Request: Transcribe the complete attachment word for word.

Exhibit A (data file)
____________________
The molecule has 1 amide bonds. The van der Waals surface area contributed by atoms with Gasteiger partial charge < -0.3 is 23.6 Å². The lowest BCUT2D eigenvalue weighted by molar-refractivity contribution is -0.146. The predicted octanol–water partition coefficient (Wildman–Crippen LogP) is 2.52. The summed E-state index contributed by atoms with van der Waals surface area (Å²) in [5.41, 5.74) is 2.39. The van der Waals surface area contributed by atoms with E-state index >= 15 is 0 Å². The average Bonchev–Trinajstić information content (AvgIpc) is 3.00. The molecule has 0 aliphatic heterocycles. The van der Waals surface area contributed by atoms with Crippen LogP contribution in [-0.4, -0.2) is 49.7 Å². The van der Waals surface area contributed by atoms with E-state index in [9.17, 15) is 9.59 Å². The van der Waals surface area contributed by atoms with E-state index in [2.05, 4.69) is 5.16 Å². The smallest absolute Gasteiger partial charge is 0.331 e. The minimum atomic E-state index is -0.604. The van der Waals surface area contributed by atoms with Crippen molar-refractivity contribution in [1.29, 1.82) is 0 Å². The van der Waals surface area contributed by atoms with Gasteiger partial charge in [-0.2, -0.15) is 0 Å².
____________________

The molecule has 1 amide bonds. The van der Waals surface area contributed by atoms with Gasteiger partial charge < -0.3 is 23.6 Å². The lowest BCUT2D eigenvalue weighted by molar-refractivity contribution is -0.146. The predicted octanol–water partition coefficient (Wildman–Crippen LogP) is 2.52. The summed E-state index contributed by atoms with van der Waals surface area (Å²) in [5.41, 5.74) is 2.39. The van der Waals surface area contributed by atoms with E-state index >= 15 is 0 Å². The average Bonchev–Trinajstić information content (AvgIpc) is 3.00. The molecule has 0 aliphatic heterocycles. The van der Waals surface area contributed by atoms with Crippen LogP contribution in [-0.4, -0.2) is 49.7 Å². The van der Waals surface area contributed by atoms with E-state index in [9.17, 15) is 9.59 Å². The van der Waals surface area contributed by atoms with E-state index in [2.05, 4.69) is 5.16 Å². The smallest absolute Gasteiger partial charge is 0.331 e. The minimum atomic E-state index is -0.604. The van der Waals surface area contributed by atoms with Crippen molar-refractivity contribution in [1.29, 1.82) is 0 Å². The van der Waals surface area contributed by atoms with Gasteiger partial charge in [-0.2, -0.15) is 0 Å².